I created these three GIFs before my Photoshop 5 program became unworkable. A face in Art History seems out of context yet provides commentary, a touchstone. I remind myself, in various ways, of this day when the carnival came to town. A long car driving through shadows into the sun of art history.
I walked past the row houses where I spent my childhood, stepping over syringes, watching for wild dogs, hearing hammering & avoiding ladders leaned against altars in late-afternoon shadow. The wind blew a torn page to my feet: Or ever the silver cord be loosed, or the golden bowl be broken, or the pitcher be broken at the fountain, or the wheel broken at the cistern. Without understanding why, I put the folded paper in my jacket pocket. A touchstone.
I said ‘goodbye’ to a painting this week. Sprayed it with four sweeps of archival varnish half an hour between on a warmish day and packaged it the next. I wanted to write the title on the back but couldn’t find it. So I just started calling the painting ‘Goodbye.’
The canvases with blues I’ve done the last couple years psyched me for using blues on the 5′ X 33′ roll (scroll) of Italian paper I began in late April. That work is now 70% complete. There is no chance of forgetting the title because I rework it often. One word is Druidica.
As for Photoshop 5 and troubles with ‘scratch discs’ – if I save a simple GIF to Web & Devices at the first warning the program won’t shut down on me. But no large files and nothing tricky! So it goes.
Over the last four days I put long hours into my (mostly done in blues) Druidica painting on the 33′ X 5′ roll of Fabriano mixed-media paper.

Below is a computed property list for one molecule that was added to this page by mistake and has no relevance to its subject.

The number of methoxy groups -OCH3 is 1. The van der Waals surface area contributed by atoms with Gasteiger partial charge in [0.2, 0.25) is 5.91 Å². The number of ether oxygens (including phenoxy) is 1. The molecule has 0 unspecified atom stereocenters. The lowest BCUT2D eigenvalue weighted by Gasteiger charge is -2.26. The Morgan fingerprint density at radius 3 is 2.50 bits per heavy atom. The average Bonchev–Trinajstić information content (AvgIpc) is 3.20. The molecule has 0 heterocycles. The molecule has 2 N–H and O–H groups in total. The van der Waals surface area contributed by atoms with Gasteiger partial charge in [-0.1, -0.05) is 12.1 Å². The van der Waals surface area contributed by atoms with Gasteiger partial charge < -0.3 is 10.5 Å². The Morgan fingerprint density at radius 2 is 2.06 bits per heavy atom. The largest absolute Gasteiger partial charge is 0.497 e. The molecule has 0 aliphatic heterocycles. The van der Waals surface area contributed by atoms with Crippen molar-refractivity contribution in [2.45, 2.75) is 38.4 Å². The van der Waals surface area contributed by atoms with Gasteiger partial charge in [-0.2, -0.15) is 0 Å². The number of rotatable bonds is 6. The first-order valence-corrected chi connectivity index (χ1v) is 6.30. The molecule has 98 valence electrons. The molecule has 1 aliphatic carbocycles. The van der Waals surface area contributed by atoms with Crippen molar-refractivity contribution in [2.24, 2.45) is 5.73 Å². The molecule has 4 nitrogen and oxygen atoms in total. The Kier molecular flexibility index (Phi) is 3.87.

Too much dark coffee and not enough water. I unrolled and rolled the paper like a scroll on the floor – mostly in silence.
A fellow down the street wheels his wheelchair into an alcove to stay out of the wind. Today he was playing music from a French composer. It sounded like a film score from the sort of movie that no longer exists.
I found the following drawing & short poem as a draft and moved a few words around.
I juxtaposed an image from The Book of Kells with a photo found online showing friends or neighbours (or actors) eating dinner on TV trays in front of a television ‘set.’
My father told me once our family had the first television ‘set’ on the block. Yet still my parents and the neighbours, in the new subdivision built on chewed-up farmland, socialized on the street, in lawn chairs, late on summer nights beneath the stars (no glare of streetlights yet). Ice cubes, shaken from metal trays cracked open with a handle, floated in iced coffee served in metal drinking glasses. Sometimes my mother would call me to empty the glass ashtray. Glass and metal and dark. They remembered something about then.
Then felt closer to in the beginning.
Originally this post contained an oblique rhyming poem I edited, in real time throughout the day, down to two lines (above). This is writing to go with the images. It’s not a ‘received’ poem.
The double-sided pages are numerous sheets of paper laced together. I soak the papers & they dry warped and crinkly. Eventually all the pages (more to come, some with text) will be attached and ‘foldable’ with a back and front cover. Sort of a very loose idea of an accordion book.
Across the years I return again and again to hear The Small Faces sing Itchykoo Park. It all seems such a dream. Steve Marriott’s pleasure and Ronnie Laine’s pleasure and their back and forth expressions. Their Carnaby Street fashions.
I argue with myself and contrast realities. The rebellious joy in Itchykoo Park juxtaposed with Joos de Momper the Younger documenting great Babel. Soon to crumble. Soon to fall.
The laboratories & the madness of Babel. Soon to crumble. Soon to fall.